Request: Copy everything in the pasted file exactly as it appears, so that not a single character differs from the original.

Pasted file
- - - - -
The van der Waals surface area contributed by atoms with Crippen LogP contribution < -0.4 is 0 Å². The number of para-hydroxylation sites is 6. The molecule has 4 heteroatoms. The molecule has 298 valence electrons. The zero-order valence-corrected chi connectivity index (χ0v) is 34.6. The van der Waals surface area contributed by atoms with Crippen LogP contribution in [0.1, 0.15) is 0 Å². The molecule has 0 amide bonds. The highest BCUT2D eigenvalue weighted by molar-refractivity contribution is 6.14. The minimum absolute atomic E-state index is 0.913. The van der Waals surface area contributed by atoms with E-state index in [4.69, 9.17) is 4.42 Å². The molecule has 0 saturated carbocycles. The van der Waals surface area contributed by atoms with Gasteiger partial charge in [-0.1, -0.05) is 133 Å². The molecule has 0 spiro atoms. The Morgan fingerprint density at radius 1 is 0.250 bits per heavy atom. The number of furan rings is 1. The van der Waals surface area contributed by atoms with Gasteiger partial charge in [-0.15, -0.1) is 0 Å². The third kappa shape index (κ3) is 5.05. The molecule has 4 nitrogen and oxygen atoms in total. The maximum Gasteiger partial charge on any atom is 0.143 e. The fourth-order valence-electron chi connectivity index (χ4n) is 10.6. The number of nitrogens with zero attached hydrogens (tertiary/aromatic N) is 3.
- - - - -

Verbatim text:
The van der Waals surface area contributed by atoms with Crippen LogP contribution < -0.4 is 0 Å². The number of para-hydroxylation sites is 6. The molecule has 4 heteroatoms. The molecule has 298 valence electrons. The zero-order valence-corrected chi connectivity index (χ0v) is 34.6. The van der Waals surface area contributed by atoms with Crippen LogP contribution in [0.1, 0.15) is 0 Å². The molecule has 0 amide bonds. The highest BCUT2D eigenvalue weighted by molar-refractivity contribution is 6.14. The minimum absolute atomic E-state index is 0.913. The van der Waals surface area contributed by atoms with E-state index in [4.69, 9.17) is 4.42 Å². The molecule has 0 saturated carbocycles. The van der Waals surface area contributed by atoms with Gasteiger partial charge in [-0.1, -0.05) is 133 Å². The molecule has 0 spiro atoms. The Morgan fingerprint density at radius 1 is 0.250 bits per heavy atom. The number of furan rings is 1. The van der Waals surface area contributed by atoms with Gasteiger partial charge in [-0.15, -0.1) is 0 Å². The third kappa shape index (κ3) is 5.05. The molecule has 4 nitrogen and oxygen atoms in total. The maximum Gasteiger partial charge on any atom is 0.143 e. The fourth-order valence-electron chi connectivity index (χ4n) is 10.6. The number of nitrogens with zero attached hydrogens (tertiary/aromatic N) is 3.